There is no room for over-confidence or triumphalism. We dare not say we will accomplish this task because we have the money and the technology. Rather, the mission of taking the gospel to the ends of the earth will be accomplished only because of the greatness of the gospel, the power of God, the unique message of the saving Christ and the help and power of the Holy Spirit and the Word of God. As we go out, we are to focus on the truth of the gospel (v2), the gospel of the glory of God (v4), the lordship of Christ (v5), the glory of God in the face of Christ (v6). But this word of truth is to be backed up by authentic, transformed, joyful lives.

John Stott said in his last published sermon that the greatest hindrance to the advance of the gospel worldwide is the failure of God’s people to live like God’s people.

The teaching of the whole of Scripture is that we are to demonstrate godly lives before a watching world: lives which issue not just in pious statements, but in compassion in a needy and broken world by caring for the underprivileged, the poor, those affected by pandemics, the broken-hearted.  It is intriguing to remember the words of Adolph Harnack, the Lutheran writer and great German church historian, who said that the two reasons the primitive church grew were that they out-argued the pagans (articulating and defending Christian truth in public) and they out-lived them. These two things must come together. Jesus himself brought them together in the feeding of the five thousand. So should we.

Our calling is to be morally distinct without being socially segregated. For those who are very word-centred, with a strong commitment to verbal communication of the gospel, our challenge is to balance this with empathy and care for the needy and broken. We must be careful to avoid the failings of the disciples who wanted Jesus only to speak to the 5,000 and then send them away. He would not allow that; neither should we.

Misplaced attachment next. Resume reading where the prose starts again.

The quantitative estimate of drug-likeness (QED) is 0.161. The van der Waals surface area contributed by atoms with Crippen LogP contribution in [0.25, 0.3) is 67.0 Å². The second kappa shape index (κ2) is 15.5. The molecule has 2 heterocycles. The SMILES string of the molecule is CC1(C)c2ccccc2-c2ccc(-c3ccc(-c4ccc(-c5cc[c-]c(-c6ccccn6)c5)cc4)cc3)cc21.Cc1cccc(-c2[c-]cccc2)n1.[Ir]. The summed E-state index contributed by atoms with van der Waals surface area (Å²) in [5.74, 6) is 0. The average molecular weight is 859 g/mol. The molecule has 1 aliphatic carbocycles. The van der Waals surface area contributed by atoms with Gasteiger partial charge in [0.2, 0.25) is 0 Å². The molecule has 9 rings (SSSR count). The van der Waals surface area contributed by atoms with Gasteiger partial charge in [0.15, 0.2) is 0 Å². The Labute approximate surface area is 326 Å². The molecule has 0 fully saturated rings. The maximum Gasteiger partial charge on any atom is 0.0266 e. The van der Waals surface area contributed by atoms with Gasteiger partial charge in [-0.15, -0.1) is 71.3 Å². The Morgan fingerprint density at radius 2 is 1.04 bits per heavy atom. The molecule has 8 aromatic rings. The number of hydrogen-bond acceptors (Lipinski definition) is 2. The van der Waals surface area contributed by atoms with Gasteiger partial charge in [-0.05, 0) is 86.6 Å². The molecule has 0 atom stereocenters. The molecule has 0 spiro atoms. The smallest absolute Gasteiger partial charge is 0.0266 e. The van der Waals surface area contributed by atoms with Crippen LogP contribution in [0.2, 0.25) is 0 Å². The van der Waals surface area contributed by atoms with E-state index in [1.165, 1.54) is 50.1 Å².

For those committed to ministries of compassion, empathy and care, our challenge may be to ensure that our expressions of compassion are supported by taking every opportunity – graciously, sensitively, compassionately and wisely – but also verbally – to communicate the gospel of Christ. J I Packer is right when he says ‘A dumb Christian is a disobedient Christian.’ So we must do both.

Earlier this week, Antoine Rutayisire from  Rwanda gave us a wonderful biblical framework for a ministry of reconciliation which brought these two things together. He did not have time to share his own experience ­­- how he saw his own father killed in front of him when he was six years old, or how, in his mid-thirties, he lost all his co-workers in the IFES-related student ministry, killed in the 1994 genocide because of their determination to stand against ethnic violence and demonstrate their unity in Christ across the ethnic divide. Soon afterwards he was taken to a refugee camp with his pregnant wife, where he spent several months. I wrote to him from my home in Wales, offering to pay for him to come out of the country for a year’s sabbatical to recover from the trauma. I’ll never forget his reply. I still have the letter. He wrote, ‘Thank you, Lindsay, for your kind invitation to come to Wales for a sabbatical. It is very attractive. However, when the way is open, I will return to Kigali. For if I do not share in my people’s pain, neither can I share with them the joy of the gospel.’[12]